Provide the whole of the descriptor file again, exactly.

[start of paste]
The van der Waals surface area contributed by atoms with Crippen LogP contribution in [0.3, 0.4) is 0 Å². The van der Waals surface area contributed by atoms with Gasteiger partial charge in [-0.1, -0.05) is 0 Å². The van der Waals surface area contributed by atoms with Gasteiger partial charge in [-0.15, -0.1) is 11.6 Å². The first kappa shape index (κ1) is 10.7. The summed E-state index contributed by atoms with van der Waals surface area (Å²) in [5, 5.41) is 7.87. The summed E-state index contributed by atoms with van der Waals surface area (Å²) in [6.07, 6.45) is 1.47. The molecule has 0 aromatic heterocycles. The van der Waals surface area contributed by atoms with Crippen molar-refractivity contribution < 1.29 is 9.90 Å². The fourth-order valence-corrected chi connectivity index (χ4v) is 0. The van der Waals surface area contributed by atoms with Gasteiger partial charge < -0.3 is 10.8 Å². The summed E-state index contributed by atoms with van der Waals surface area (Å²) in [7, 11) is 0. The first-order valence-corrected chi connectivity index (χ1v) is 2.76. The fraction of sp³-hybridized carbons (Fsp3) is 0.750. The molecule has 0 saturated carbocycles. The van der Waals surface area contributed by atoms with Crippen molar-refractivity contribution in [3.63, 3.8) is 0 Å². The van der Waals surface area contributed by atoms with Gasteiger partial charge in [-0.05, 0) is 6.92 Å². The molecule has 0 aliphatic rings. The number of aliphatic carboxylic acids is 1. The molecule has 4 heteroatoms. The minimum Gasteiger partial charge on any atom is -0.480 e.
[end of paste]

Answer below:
The van der Waals surface area contributed by atoms with Crippen LogP contribution in [0.3, 0.4) is 0 Å². The van der Waals surface area contributed by atoms with Gasteiger partial charge in [-0.1, -0.05) is 0 Å². The van der Waals surface area contributed by atoms with Gasteiger partial charge in [-0.15, -0.1) is 11.6 Å². The first kappa shape index (κ1) is 10.7. The summed E-state index contributed by atoms with van der Waals surface area (Å²) in [5, 5.41) is 7.87. The summed E-state index contributed by atoms with van der Waals surface area (Å²) in [6.07, 6.45) is 1.47. The molecule has 0 aromatic heterocycles. The van der Waals surface area contributed by atoms with Crippen molar-refractivity contribution < 1.29 is 9.90 Å². The fourth-order valence-corrected chi connectivity index (χ4v) is 0. The van der Waals surface area contributed by atoms with Gasteiger partial charge < -0.3 is 10.8 Å². The summed E-state index contributed by atoms with van der Waals surface area (Å²) in [7, 11) is 0. The first-order valence-corrected chi connectivity index (χ1v) is 2.76. The fraction of sp³-hybridized carbons (Fsp3) is 0.750. The molecule has 0 saturated carbocycles. The van der Waals surface area contributed by atoms with Crippen molar-refractivity contribution in [3.63, 3.8) is 0 Å². The van der Waals surface area contributed by atoms with Gasteiger partial charge in [-0.05, 0) is 6.92 Å². The molecule has 0 aliphatic rings. The number of aliphatic carboxylic acids is 1. The molecule has 4 heteroatoms. The minimum Gasteiger partial charge on any atom is -0.480 e.